OLD TOWN – A handful of residents, including two downtown apartment owners, attended Monday’s council meeting to discuss the proposed ordinance amendment to prohibit overnight parking in the city.
After some discussion during the public hearing, it became clear that the residents’ issue wasn’t with the ordinance, but with the change in parking permit fees made a few months ago during the city’s budget process.
Some councilors agreed that the fee increase from $150 for a six-month permit to $300 for a year is steep, considering permits will be available only on a yearly basis.
“I think that’s excessive,” Ken Wark, who owns five apartments and the Subway restaurant downtown, said. “That’s my major concern, $150 for a college kid is quite a bit.”
Neighboring Orono charges $100 for a yearly parking permit, and Wark said it will be hard finding tenants who want to spend the extra money to live in Old Town.
The council approved the parking ordinance amendment Monday, but agreed to revisit at the Oct. 16 meeting the parking permit fee that previously was decided on.
City Manager Peggy Daigle explained that the fee increase and change in permitting wasn’t just an attempt to produce more revenue for the city.
“Besides it being a budget issue this year, it’s an economic development issue,” Daigle said. If someone wants to develop a business or apartments in the city, they’re going to want and need
parking, she noted.
“I agree with that, [but] I think it’s quite a jump,” Councilor David Mahan said.
In other meeting business, the council:
. Accepted a bid for salt for the 2006-07 winter season for $56.84 per ton from International Salt. Last year, the city paid almost $8 more per ton.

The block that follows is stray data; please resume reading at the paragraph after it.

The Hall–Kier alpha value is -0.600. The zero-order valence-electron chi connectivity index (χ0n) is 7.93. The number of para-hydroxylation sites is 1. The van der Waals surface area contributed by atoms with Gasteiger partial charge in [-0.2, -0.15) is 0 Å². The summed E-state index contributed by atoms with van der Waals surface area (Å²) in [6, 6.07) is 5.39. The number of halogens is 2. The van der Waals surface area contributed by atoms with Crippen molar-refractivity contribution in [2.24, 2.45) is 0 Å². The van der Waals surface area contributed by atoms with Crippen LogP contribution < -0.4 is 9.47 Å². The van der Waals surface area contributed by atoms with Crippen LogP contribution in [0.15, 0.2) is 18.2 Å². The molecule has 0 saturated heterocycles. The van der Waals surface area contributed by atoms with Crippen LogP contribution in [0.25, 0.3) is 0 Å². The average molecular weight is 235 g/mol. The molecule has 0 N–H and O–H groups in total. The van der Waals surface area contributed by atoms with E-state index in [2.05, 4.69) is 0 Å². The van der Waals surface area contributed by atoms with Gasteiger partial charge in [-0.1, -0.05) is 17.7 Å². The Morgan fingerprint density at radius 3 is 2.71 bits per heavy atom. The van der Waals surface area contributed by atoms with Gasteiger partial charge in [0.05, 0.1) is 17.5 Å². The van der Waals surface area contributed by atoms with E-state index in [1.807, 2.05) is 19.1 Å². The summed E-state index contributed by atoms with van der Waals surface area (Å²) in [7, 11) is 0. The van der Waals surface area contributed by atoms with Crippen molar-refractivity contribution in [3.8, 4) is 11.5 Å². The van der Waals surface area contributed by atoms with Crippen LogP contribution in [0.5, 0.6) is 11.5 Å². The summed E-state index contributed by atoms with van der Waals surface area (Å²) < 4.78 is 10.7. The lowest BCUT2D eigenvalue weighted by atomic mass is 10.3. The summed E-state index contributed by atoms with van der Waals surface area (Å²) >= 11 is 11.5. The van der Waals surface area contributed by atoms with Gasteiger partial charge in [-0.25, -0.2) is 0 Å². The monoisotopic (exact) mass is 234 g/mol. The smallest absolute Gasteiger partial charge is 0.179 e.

. Authorized an additional $6,295 for a free-standing header for the overhead door at the city’s airport. The council approved April 6 the initial purchase for an amount not to exceed $11,250, but when the engineers looked at the framework and support for the old door, they said a new header is necessary to complete the installation, Public Works Director David Wight said.
. Approved a liquor license renewal for Governor’s Restaurant.
. Approved a malt, spirituous and vinous liquor license and special amusement permit for the Knights of Columbus Hall.
Daigle also discussed with councilors the potential impact of a statewide spending cap proposal known as the Taxpayers Bill of Rights, or TABOR, slated to be on the Nov. 7 ballot.
The city manager said she was against the initiative, saying it’s a very cumbersome process that will destroy good process.
“We wouldn’t be able to be as mobile in taking care of the infrastructure,” Daigle said. “It’s an added layer of bureaucratic slowdown.”
TABOR does give the public the voice they want to have, she said, but in the end doesn’t make government better.
The council is expected to state its opinion and vote on a resolve at its next meeting.